Question about DVD & Blu-Ray Players
When DVD stop. Press P.scan it will ask Interlaced -> Progressive -> Progressive. U just press the Interlaced. Then it will become normal to play it. And u also Check NTSC/Pal mode to set changes. Check out.
A. How Traditional Video is Displayed
Normal video, such as from VHS VCRS, Camcorders, and television broadcasts, is displayed on your TV as a result of scanning series of lines on a screen surface in a format called interlaced scan. In this system, lines of video are displayed in an alternate fashion on a television screen. All the odd lines are scanned first, then all the even lines. These are referred to as fields. This process results in an interlaced image. Each frame on your screen is made up of the two interlaced fields of video. Although video frames are displayed every 30th of a second, the viewer, at any given point in time is only seeing half the image. Since the scanning process is so quick, the viewer's brain perceives the video image on the screen as a complete image.
The Difference Between Progressive Scan and Interlaced Scan
Progressive scan differs from interlaced scan in that the image is displayed on a screen by scanning each line (or row of pixels) in a sequential order rather than an alternate order, as is done with interlaced scan.
In other words, in progressive scan, the image lines (or pixel rows) are scanned in numerical order (1,2,3) down the screen from top to bottom, instead of in an alternate order (lines or rows 1,3,5, etc... followed by lines or rows 2,4,6). By progressively scanning the image onto a screen every 60th of a second rather than "interlacing" alternate lines every 30th of a second, a smoother, more detailed, image can be produced on the screen that is perfectly suited for viewing fine details, such as text, and is also less susceptible to interlace flicker.
Video is another issue which continues to present most problems. Current players typically output analog video only, both composite video on an RCA jack, as well as S-Video in the standard connector. However neither of these connectors were intended to be used for progressive video, so yet another set of connectors has started to appear, to carry a form of component video, which keeps the three components of the video, one luminance signal and two color difference signal, as stored on the DVD itself, on fully separate wires (whereas S-Video uses two wires, uniting and degrading the two color signals, and composite only one, uniting and degrading all three signals). The connectors are further confused by using a number of different physical connectors on different player models, RCA or BNC, as well as using VGA cables in a non-standard way (VGA is normally analog RGB—a different, incompatible form of component video). Even worse, there are often two sets of component outputs, one carrying interlaced video, and the other progressive.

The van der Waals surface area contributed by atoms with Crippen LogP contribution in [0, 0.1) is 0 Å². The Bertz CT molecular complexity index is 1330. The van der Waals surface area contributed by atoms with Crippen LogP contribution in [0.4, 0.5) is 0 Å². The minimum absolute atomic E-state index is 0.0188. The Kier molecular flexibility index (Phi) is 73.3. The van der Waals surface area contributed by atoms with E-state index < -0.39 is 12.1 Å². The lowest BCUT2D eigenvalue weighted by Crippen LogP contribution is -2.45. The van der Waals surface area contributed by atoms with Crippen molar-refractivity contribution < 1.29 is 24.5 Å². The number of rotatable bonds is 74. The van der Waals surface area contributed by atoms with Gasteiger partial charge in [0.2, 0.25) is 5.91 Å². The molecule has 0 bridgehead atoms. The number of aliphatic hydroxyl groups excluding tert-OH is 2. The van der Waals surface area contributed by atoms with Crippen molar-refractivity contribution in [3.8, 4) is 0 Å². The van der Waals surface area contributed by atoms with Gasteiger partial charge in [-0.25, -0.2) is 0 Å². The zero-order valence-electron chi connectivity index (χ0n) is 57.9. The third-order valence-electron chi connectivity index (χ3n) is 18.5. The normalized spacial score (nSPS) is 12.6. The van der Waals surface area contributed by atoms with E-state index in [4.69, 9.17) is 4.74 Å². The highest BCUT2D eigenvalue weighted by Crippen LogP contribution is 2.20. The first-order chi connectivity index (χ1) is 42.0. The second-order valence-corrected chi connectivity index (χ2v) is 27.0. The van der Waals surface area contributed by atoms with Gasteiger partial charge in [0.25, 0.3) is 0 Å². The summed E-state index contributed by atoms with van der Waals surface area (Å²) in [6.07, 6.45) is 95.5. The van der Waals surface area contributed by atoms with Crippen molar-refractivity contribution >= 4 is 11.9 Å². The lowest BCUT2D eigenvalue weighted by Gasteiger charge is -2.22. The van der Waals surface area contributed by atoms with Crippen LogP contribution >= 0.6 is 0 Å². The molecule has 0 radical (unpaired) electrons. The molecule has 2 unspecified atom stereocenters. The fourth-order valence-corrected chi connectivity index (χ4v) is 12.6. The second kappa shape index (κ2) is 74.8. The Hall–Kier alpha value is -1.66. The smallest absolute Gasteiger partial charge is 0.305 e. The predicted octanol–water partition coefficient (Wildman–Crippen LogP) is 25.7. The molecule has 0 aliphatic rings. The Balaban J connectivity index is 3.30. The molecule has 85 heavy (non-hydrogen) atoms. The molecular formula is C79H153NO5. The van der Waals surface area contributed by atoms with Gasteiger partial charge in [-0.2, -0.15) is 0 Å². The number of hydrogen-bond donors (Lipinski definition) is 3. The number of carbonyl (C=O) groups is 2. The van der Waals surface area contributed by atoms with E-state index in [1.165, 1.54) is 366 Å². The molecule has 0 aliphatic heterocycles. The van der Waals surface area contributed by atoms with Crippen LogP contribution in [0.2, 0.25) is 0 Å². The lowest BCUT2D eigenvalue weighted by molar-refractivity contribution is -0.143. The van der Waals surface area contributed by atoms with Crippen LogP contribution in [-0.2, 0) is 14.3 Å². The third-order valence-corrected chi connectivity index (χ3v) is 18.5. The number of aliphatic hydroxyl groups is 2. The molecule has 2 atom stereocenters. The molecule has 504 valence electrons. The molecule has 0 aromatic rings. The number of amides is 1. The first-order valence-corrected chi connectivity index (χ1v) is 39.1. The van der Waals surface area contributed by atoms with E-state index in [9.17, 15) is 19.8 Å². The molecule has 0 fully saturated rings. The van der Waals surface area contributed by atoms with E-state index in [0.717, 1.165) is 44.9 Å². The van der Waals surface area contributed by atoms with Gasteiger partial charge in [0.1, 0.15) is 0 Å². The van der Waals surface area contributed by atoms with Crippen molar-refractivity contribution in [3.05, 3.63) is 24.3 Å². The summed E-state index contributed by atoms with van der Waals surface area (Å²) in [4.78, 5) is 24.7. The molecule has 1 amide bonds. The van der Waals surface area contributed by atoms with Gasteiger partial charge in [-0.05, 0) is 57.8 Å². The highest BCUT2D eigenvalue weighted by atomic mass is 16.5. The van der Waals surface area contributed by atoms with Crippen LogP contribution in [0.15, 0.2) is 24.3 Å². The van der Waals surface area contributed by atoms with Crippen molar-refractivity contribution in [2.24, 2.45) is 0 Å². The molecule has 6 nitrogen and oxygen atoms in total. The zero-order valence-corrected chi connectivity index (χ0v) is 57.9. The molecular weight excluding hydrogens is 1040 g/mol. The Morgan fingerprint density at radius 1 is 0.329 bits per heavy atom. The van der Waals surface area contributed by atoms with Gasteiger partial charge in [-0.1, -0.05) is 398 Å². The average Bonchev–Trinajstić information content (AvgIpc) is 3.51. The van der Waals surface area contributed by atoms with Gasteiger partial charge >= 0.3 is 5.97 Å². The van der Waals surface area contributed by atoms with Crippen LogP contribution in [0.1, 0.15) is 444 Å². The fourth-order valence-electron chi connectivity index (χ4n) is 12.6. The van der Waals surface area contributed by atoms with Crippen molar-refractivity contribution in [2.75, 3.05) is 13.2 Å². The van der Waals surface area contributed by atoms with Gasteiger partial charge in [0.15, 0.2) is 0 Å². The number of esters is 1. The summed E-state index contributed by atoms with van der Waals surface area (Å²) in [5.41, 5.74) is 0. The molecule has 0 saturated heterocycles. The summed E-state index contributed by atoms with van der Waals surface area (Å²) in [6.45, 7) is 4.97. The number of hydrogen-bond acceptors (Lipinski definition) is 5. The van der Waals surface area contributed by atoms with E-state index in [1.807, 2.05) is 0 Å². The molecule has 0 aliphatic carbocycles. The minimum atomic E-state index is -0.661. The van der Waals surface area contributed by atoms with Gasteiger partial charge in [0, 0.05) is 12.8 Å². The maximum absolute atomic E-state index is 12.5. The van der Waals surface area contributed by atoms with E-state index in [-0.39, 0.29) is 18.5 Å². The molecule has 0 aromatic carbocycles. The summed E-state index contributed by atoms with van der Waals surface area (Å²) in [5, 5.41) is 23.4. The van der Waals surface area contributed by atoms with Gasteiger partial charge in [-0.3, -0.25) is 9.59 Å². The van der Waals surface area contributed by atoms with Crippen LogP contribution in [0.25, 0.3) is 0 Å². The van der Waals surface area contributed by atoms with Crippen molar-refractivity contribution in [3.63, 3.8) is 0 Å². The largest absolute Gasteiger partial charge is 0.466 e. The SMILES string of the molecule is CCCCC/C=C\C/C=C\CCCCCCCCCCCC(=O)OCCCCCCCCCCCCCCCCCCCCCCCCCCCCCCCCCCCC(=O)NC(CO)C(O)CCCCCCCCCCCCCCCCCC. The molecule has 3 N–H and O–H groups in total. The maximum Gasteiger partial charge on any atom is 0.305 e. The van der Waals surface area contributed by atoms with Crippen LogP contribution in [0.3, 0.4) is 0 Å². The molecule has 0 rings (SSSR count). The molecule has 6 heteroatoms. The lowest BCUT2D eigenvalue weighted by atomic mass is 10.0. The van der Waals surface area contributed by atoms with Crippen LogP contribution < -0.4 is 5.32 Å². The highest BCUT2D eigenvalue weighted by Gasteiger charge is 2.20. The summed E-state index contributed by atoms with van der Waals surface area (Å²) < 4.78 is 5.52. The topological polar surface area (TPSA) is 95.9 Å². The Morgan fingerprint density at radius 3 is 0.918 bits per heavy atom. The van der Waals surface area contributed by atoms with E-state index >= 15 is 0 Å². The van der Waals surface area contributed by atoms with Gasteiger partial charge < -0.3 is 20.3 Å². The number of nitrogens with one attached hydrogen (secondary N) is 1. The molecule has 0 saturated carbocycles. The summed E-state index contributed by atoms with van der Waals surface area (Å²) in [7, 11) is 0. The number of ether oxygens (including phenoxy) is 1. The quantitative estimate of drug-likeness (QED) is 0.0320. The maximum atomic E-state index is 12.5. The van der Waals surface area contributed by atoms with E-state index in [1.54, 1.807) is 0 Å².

In Europe (but not most other PAL areas), SCART connectors are typically used, which can carry composite, Y/C (S-Video) and/or analog RGB interlaced video signals (RGB can be progressive, but not all DVD players and displays support this mode), as well as analog two-channel sound on a single convenient multiwire cable. The analog RGB component signal offers video quality which is superior to S-Video and identical to YPbPr component video. However, analog RGB and S-Video signals can not be carried simultaneously, due to each using the same pins for different uses, and displays often must be manually configured as to the input signal, since no switching mode exists for S-Video. (A switching mode does exist to indicate whether composite or RGB is being used.) Some DVD players and set-top boxes offer YPbPr component video signals over the wires in the SCART connector intended for RGB, though this violates the official specification and manual configuration is again necessary. (Hypothetically, unlike RGB component, YPbPr component signals and S-Video Y/C signals could both be sent over the wire simultaneously, since they share the luminance (Y) component.)
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Posted on May 09, 2008
Push stop on remote to stop a DVD from playing. Push and hold stop for 5 seconds. If this doesn't work, try unplugging it for 5 minutes to reset it, let me know if neither options work and we can try a few other things.
Posted on May 09, 2008
Is your DVD/VCR works on AV check sitting on AV or replace AV cable....
Posted on May 09, 2008
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